Abstract: The Regulation of Muddling Through: Debating the Holtwood Dam, 1939-1954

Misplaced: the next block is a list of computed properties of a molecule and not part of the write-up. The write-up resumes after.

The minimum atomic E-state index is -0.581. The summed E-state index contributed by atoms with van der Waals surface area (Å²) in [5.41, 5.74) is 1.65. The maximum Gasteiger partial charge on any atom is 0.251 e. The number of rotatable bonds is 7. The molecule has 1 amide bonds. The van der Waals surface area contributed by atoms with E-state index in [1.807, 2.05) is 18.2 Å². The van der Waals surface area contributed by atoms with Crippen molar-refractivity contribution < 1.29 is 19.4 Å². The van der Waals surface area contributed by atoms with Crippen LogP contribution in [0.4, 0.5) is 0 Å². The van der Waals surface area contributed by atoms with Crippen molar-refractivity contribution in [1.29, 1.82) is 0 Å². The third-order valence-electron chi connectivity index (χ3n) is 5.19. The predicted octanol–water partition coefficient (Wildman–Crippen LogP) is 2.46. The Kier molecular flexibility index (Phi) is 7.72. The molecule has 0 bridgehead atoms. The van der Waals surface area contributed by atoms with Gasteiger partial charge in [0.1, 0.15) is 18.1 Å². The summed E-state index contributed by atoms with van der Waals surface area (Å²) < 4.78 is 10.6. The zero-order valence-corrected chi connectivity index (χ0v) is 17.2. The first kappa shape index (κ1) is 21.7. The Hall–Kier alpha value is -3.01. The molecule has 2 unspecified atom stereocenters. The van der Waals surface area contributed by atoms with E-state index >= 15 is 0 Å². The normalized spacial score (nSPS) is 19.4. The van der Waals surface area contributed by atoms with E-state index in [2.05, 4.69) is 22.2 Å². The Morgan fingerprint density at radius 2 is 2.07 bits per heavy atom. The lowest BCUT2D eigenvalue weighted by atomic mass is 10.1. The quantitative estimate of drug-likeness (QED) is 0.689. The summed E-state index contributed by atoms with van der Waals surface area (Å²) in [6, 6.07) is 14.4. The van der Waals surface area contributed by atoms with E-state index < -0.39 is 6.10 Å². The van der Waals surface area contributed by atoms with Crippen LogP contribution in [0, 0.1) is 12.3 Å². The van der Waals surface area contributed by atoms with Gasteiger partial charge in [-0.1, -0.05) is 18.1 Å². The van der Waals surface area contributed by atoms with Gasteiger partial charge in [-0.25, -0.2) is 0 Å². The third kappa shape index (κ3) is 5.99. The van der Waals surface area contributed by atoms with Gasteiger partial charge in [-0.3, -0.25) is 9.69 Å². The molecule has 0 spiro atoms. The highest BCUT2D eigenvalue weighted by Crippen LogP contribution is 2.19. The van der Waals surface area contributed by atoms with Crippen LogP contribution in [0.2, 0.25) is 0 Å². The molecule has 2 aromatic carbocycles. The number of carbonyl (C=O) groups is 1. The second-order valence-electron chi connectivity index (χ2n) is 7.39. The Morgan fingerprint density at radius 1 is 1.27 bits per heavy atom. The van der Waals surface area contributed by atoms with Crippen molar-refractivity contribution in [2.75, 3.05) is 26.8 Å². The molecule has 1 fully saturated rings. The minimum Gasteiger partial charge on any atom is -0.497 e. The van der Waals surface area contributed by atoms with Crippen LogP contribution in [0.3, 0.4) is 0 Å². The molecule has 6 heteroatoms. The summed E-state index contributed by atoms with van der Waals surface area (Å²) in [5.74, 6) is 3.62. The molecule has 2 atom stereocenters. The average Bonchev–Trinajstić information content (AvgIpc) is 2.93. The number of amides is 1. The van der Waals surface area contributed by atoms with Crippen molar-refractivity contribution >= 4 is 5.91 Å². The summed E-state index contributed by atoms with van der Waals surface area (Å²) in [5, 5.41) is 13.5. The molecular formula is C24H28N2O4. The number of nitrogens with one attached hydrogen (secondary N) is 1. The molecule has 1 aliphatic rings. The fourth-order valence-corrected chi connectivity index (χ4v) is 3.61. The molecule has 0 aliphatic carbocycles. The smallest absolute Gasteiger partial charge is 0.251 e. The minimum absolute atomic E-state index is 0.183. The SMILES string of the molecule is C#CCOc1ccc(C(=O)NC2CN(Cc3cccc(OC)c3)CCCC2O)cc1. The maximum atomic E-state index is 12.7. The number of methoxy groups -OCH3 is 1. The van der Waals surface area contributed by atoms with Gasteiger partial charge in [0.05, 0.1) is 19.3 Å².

Between 1939 and 1954, the Holtwood Dam on the Susquehanna River was at the heart of a series of new regulatory efforts. In response to perceived abuses by electric utilities in the 1920s and the reform agenda of the New Deal in the 1930s, state and federal regulatory bodies attempted to implement several new regulations. This paper tracks these new regulations and the responses of electric utilities to the new world in which they found themselves. Studies of regulation have often treated cases like this as simple expressions of raw power, ideology, and interest group politics. I argue in this paper for an alternate interpretation. Drawing on Charles Lindblom's notion of "the science of muddling through," I suggest that we think of this regulatory history as a contingent and imperfect attempt by various actors to implement their visions of what constituted a good society. "The regulation of muddling through," I argue, offers new perspectives for understanding regulation then and now.